Recipient Questions

Our 2-1-1 COVID-19 call-takers are available Monday – Friday from 8am-7pm. Please note that call volume is high, so wait times could be longer than expected.

  • Can I get a different type of vaccine for my booster dose?

    Yes. CDC’s recommendations now allow for this type of mix and match dosing for booster shots. Individuals with questions, should speak with their doctor about booster doses. 

  • Who can get the COVID-19 vaccine?

    The Pfizer-BioNTech vaccine has received full FDA approval for use in individuals 16 and older. The Moderna vaccine has received full FDA approval for use in individuals 18 and older. The Janssen (Johnson & Johnson) vaccine has been granted emergency use authorization for those 18 years of age and older. 

    The Pfizer-BioNTech vaccine has also been granted emergency use authorization for those 5 to 15 years old. The smaller dose of the Pfizer vaccine for children ages 5 to 11 has shown to be 90% effective at preventing COVID-19. Parents and guardians looking to vaccinate their 5-11 year old, should speak with their child’s pediatrician or go to vaccines.nh.gov to find a convenient vaccination location near you. 

  • Where can I get a COVID-19 vaccine?

    Visit the U.S. Centers for Disease Control and Prevention’s (CDC) Vaccine Finder at https://www.vaccines.gov and click on “Find COVID-19 Vaccines”. Check the vaccine(s) you are interested in and enter your zip code. Find a location near you, then call or visit their website to make an appointment. You can also get vaccinated by visiting one of the NH Mobile Vaccine Teams. Find weekly locations at vaccines.nh.gov and click on “Find the Van”.

  • Can I choose which vaccine I receive?

    Yes. If you wish to choose a specific vaccine, visit NH’s vaccine finder at vaccines.nh.gov. When you click, “Find COVID-19 Vaccines”, you can choose a specific brand of vaccine in the area of your choice.

  • Are the new COVID-19 vaccines safe?

    The new COVID-19 vaccines are safe and have been subject to the same rigorous scientific studies as other vaccines. The vaccines have undergone scientific review by the U.S. Food and Drug Administration (FDA) and CDC science and medical expert advisory committees to ensure that these vaccines are both safe and effective. The vaccine trials have been held to the same scientific standards as other vaccines that have been licensed for use and the FDA has not lowered their standards for these vaccines.

    While experts continue to gather data on the long-term protection and outcomes after vaccination, the vaccines have been appropriately studied to ensure they are effective and safe to use now and the safety of the vaccines will continue to be monitored as they are used to vaccinate the public.

  • Are there side effects from the vaccines?

    The majority of side-effects reported from the vaccine includes pain around the injection site, redness or swelling. Some people report other side effects that are normal signs your body is building protection against COVID-19. These include tiredness, headache, muscle pain, chills, fever and nausea and should not last more than a couple days.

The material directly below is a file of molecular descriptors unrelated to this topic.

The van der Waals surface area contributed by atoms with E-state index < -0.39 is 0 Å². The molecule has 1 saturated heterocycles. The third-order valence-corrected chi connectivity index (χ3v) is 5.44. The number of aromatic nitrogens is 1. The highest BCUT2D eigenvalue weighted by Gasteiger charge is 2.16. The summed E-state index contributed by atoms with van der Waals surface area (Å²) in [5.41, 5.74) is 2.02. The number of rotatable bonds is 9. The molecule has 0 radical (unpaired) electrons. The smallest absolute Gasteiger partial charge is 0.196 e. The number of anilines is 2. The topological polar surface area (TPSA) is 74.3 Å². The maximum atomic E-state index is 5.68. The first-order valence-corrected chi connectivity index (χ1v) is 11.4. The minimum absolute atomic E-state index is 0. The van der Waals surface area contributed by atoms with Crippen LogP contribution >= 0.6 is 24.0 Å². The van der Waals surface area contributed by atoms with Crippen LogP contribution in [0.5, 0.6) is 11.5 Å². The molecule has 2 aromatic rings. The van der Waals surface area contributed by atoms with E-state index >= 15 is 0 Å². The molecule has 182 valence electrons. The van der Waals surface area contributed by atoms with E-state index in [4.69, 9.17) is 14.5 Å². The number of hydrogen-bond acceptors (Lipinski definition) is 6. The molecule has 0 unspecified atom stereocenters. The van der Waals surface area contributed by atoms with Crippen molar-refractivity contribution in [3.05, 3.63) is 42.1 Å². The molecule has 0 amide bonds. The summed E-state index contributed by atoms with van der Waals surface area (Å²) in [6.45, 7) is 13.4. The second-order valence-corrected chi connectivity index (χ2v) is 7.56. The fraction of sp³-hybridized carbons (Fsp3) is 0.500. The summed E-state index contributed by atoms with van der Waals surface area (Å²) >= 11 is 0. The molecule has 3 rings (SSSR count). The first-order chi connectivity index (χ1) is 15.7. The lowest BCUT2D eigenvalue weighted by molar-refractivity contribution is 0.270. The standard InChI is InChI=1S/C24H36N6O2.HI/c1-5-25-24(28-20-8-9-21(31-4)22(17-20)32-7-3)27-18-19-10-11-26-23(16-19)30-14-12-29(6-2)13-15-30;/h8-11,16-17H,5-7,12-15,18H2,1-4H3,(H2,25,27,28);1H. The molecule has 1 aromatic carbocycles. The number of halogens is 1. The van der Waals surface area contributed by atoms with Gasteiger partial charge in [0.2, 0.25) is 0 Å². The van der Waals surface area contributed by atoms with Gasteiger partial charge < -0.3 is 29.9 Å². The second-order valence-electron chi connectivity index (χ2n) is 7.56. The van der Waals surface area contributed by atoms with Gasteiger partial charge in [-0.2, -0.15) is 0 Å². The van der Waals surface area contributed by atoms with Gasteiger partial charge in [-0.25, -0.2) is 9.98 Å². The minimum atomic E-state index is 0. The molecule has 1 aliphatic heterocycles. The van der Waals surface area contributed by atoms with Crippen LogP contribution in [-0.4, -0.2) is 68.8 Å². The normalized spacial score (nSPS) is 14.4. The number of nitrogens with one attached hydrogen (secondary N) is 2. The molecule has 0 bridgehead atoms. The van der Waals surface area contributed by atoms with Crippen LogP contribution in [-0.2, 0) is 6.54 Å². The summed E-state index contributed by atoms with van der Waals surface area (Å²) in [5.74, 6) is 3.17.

Millions of people have received COVID-19 vaccines, and no long-term side effects have been detected. There have been very rare instances where individuals had inflammation (irritation) of the heart or the heart’s outer lining (myocarditis or pericarditis) after vaccination. However, the risk of getting myocarditis or pericarditis is greater for those who are not vaccinated because COVID-19 itself can cause myocarditis and pericarditis. Scientists and researchers will continue to actively monitor the vaccines for any long-term safety concerns.

  • If I had COVID-19 should I still get the vaccine?

    Yes.

    While having had COVID-19 builds some immunity, the vaccines provides greater immunity and protection from reinfection. We know that people who have been previously infected with the virus that causes COVID-19 can be infected again. Previously infected persons receive additional protection from getting vaccinated. Vaccination should be given after a person recovers from COVID-19 (i.e., meets criteria for discontinuing isolation), but otherwise there is no minimum interval recommended between infection and vaccination. Also, if someone gets one dose of a 2-dose COVID-19 vaccine (Pfizer or Moderna) and then develops COVID-19 infection before their second dose, that person should still get the second dose of the vaccine at the appropriate time once they have met criteria for discontinuing isolation; if a person misses their scheduled second dose because they are on isolation (or quarantine), they should get the dose as soon as possible after coming off isolation (or quarantine).

  • Will I have to pay for the vaccine?

    All organizations participating in the CDC COVID-19 vaccination program must administer the vaccine at no cost to the recipient. If you have public or private insurance, the vaccine provider can bill your insurance for a vaccine administration fee but you will not be charged any out-of-pocket costs. For more information, go to https://www.nh.gov/insurance/covid-19/index.htm.

  • Can I get a booster shot?

    Children and Teens: